General Blamey had been the commander of the Australian contingent in the Mediterranean and Middle East in 1941. When he was appointed deputy commander, under General Wilson, that created a problem. Several times during 1941, a Dominion commander as appointed to critical commands. On short notice, General Blamey had been put in charge of the retreat and withdrawal from Greece. General Freyberg, from New Zealand, had been put in charge of the defense of Crete. Sometime during the fighting in the Western Desert, and then again in Syria, General Lavarack was put in charge. General Lavarack was younger than the others and was a more junior officer in the Great War. The Official History suggests that when General Blamey had been appointed as Deputy Commander, that the Australian Government might have put someone else in charge of their forces in the Middle East.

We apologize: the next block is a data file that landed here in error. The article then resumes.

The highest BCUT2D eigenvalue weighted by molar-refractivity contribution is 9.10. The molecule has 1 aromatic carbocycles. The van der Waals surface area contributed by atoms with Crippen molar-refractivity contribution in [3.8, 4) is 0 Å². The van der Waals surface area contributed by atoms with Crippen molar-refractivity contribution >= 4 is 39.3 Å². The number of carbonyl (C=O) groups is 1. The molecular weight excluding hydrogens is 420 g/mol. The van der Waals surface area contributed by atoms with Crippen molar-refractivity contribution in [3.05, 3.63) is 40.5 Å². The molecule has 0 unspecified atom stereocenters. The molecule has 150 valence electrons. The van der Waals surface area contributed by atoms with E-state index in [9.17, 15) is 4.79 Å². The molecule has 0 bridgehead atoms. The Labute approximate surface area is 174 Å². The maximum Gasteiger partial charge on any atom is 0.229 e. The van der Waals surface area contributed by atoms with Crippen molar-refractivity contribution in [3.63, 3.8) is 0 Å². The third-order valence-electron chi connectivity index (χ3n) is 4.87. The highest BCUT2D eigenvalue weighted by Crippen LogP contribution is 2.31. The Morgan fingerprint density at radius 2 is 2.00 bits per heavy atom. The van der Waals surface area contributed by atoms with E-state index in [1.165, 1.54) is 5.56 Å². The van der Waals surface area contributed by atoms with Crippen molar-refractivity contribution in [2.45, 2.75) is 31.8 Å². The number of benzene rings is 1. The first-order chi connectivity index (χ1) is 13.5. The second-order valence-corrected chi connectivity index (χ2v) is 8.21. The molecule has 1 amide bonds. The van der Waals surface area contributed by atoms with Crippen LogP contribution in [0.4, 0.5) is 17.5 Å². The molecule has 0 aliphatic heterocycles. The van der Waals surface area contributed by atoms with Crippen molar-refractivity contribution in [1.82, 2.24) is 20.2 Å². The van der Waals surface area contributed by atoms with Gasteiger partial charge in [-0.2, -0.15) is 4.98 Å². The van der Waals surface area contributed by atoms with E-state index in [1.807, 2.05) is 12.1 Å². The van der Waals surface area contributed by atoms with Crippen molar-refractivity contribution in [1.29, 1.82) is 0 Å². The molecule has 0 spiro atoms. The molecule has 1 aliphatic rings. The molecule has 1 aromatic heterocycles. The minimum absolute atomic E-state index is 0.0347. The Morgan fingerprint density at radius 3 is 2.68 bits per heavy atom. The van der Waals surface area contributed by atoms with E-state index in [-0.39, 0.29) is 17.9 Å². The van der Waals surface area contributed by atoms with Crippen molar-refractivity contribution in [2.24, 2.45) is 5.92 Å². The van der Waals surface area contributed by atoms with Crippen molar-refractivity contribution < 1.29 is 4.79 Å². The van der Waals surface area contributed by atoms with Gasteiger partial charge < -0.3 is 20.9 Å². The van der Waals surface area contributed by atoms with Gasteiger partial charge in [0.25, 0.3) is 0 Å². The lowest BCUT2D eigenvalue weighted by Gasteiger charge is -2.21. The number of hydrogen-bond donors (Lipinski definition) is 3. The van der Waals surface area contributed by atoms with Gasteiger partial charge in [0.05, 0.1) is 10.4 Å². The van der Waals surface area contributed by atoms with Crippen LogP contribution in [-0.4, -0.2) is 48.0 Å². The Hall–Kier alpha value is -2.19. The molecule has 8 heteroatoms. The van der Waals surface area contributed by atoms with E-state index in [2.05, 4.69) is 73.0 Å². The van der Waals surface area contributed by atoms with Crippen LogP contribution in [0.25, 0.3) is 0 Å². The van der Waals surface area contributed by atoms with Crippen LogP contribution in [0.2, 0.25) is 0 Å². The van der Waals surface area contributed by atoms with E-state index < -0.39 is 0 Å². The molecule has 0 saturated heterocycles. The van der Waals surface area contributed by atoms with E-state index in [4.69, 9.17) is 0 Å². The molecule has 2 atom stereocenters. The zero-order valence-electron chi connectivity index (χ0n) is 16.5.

The Australian Official History blames the errors in command, rightly so, on Churchill and his closest advisers in Britain. With General Wavell as the theater commander, he had successfully defeated the Italians in the Western Desert and in Ethiopia (they call it Abyssinia). When the main players in Britain decided to move into the Balkans that they put the Western Desert in jeopardy. They very nearly lost everything due to throwing away army and naval forces in the Greek campaign and the battle for Crete. General Wavell was made a scapegoat for Churchill's errors in policy and planning. This is based on the account in Vol.II of the Australian Official History.